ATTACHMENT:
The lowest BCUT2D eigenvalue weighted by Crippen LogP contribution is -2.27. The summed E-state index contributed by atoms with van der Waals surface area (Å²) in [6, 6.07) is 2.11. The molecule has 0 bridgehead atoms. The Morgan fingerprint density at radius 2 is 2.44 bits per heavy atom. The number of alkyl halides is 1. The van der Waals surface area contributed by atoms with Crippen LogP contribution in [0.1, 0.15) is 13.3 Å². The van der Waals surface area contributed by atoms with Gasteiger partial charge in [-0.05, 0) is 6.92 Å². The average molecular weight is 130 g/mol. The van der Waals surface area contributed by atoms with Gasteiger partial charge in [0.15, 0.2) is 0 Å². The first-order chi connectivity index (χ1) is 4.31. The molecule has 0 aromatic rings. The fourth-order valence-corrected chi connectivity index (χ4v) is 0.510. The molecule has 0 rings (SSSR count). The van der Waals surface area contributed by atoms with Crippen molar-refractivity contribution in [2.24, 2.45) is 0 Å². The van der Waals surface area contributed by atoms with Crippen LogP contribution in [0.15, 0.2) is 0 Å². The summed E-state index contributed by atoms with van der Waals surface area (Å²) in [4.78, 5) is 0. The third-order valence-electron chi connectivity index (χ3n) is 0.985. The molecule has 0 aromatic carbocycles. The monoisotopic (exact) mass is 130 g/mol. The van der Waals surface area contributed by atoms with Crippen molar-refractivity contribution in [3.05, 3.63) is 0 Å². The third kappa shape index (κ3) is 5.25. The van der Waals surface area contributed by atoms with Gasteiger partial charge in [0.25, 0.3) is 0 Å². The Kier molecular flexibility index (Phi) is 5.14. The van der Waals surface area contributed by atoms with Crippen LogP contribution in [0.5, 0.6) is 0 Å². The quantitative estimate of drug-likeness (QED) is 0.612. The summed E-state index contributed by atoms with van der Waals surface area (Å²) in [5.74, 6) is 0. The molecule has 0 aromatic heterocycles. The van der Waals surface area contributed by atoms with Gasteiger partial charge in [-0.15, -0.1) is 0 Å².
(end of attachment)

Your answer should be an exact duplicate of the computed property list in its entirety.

The lowest BCUT2D eigenvalue weighted by Crippen LogP contribution is -2.27. The summed E-state index contributed by atoms with van der Waals surface area (Å²) in [6, 6.07) is 2.11. The molecule has 0 bridgehead atoms. The Morgan fingerprint density at radius 2 is 2.44 bits per heavy atom. The number of alkyl halides is 1. The van der Waals surface area contributed by atoms with Crippen LogP contribution in [0.1, 0.15) is 13.3 Å². The van der Waals surface area contributed by atoms with Gasteiger partial charge in [-0.05, 0) is 6.92 Å². The average molecular weight is 130 g/mol. The van der Waals surface area contributed by atoms with Gasteiger partial charge in [0.15, 0.2) is 0 Å². The first-order chi connectivity index (χ1) is 4.31. The molecule has 0 aromatic rings. The fourth-order valence-corrected chi connectivity index (χ4v) is 0.510. The molecule has 0 rings (SSSR count). The van der Waals surface area contributed by atoms with Crippen molar-refractivity contribution in [2.24, 2.45) is 0 Å². The van der Waals surface area contributed by atoms with Crippen LogP contribution in [0.15, 0.2) is 0 Å². The summed E-state index contributed by atoms with van der Waals surface area (Å²) in [4.78, 5) is 0. The third-order valence-electron chi connectivity index (χ3n) is 0.985. The molecule has 0 aromatic carbocycles. The monoisotopic (exact) mass is 130 g/mol. The van der Waals surface area contributed by atoms with Crippen molar-refractivity contribution in [3.05, 3.63) is 0 Å². The third kappa shape index (κ3) is 5.25. The van der Waals surface area contributed by atoms with Gasteiger partial charge in [0.25, 0.3) is 0 Å². The Kier molecular flexibility index (Phi) is 5.14. The van der Waals surface area contributed by atoms with Crippen LogP contribution in [0.5, 0.6) is 0 Å². The quantitative estimate of drug-likeness (QED) is 0.612. The summed E-state index contributed by atoms with van der Waals surface area (Å²) in [5.74, 6) is 0. The molecule has 0 aromatic heterocycles. The van der Waals surface area contributed by atoms with Gasteiger partial charge in [-0.15, -0.1) is 0 Å².